What Investors Are Saying about Robo-Advisors

While investors may test the waters with robo-advisory services, there is still a strong need for human interaction. As we traveled the country talking to investors, we consistently heard this sentiment:

“I like the idea of robo but there’s something to be said also just for the personal contact….almost like a psychologist, just to reassure.” –An investor in San Francisco

Continue reading

Rollover IRA Choice Pivots on Brand Trust

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Brand Trust

When it comes to attracting rollover dollars, brand trust and provider consideration are becoming increasingly interconnected. When plan participants are asked why they would consider a specific firm for a rollover IRA, 35% select brand trust, far outweighing all other factors. Additionally, the aspect of trust grows more essential as participants age. Among the Silent Generation, 65% of participants cite “is a brand I trust” as a reason for selecting a rollover provider while only 30% of Millennials cite trust as a consideration factor. This increase in the importance of trust with age stresses the need for providers to foster relationships over time. Continue reading

ETF Growth Encompasses Multiple Markets

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It’s no secret that ETF use is up. In fact, a multitude of industry forces are fueling the growth in the ETF category, and the momentum is only poised to continue. Not only in one market, either. ETF use is reaching new levels among advisors, affluent investors, DC plan sponsors and both US and international institutional investors. While this is great news for top ETF providers, many smaller providers are nipping at their heels. The influx of growth will bring in new players and new challenges that providers will need to be aware of in order to survive and prosper.

In nearly all of our Cogent Wealth studies, we ask respondents about ETFs, which gives us a unique perspective on the category. We have gathered ETF-related findings from five of our most popular reports to provide a broader understanding as to why this category is experiencing such steady, and at times, extraordinary growth.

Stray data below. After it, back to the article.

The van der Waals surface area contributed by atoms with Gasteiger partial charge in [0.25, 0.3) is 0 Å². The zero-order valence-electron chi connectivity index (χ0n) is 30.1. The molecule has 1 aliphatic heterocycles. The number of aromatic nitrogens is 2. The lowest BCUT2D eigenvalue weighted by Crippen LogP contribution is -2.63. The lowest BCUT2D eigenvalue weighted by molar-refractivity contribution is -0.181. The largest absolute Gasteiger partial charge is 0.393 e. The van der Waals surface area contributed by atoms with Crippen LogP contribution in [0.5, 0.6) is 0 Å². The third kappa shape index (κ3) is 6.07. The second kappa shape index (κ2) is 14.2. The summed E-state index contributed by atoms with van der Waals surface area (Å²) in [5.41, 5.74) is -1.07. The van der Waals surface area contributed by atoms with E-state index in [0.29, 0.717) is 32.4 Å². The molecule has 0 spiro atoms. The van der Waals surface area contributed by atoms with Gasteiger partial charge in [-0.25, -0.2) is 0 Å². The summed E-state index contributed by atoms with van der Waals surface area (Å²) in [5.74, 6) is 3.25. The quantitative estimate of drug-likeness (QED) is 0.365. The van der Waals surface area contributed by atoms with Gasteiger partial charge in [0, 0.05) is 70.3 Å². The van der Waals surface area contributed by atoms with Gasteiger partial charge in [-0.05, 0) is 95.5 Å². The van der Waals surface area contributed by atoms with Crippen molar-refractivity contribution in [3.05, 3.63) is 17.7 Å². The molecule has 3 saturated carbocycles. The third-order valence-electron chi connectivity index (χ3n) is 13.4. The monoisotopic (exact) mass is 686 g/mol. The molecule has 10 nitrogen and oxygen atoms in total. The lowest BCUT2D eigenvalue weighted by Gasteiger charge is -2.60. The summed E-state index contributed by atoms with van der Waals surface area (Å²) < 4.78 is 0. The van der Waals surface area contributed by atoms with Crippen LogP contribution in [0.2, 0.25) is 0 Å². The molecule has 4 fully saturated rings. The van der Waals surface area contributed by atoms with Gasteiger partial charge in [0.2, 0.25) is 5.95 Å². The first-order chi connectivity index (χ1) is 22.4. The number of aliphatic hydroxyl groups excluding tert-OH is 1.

The following are the most important factors in what industry leaders will need to consider to continue to stay informed and be able to pivot when needed.

Focus on Fees

Across all sectors of the financial services industry, there is clear evidence of increasing pressure on product providers to reduce the fees associated with their investment offerings. In addition, the recent Department of Labor (DOL) fiduciary ruling is pressuring product providers and advisory firms to defend their fee structures and offer lower-cost options to clients whenever possible. Upon examining our data, it’s clear that this heightened focus on costs and fee transparency is strengthening the appeal of ETF products across all markets. Continue reading

New DOL Fiduciary Ruling Sparking Unprecedented Levels of Advisor Anxiety

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Advisor Anxiety

While advisors agree with the overall concept and spirit of the Department of Labor’s fiduciary ruling, concerns ring aplenty, as the vast majority have yet to be convinced that the new legislation will deliver on its intent. First and foremost, advisors lament that the DOL fiduciary ruling is casting an overall negative industry gloom and is fueling investors’ focus on fees.

Perhaps even more importantly, advisors believe that the DOL action is forcing them toward a fee-based compensation structure and limiting their product selection. As such, advisors fall into two camps: those who are already fee-based see the DOL action as formalizing an inevitable market shift, while commission-based advisors fear that commoditizing their service puts them at greater risk of being undercut by cheaper automated advice services. Continue reading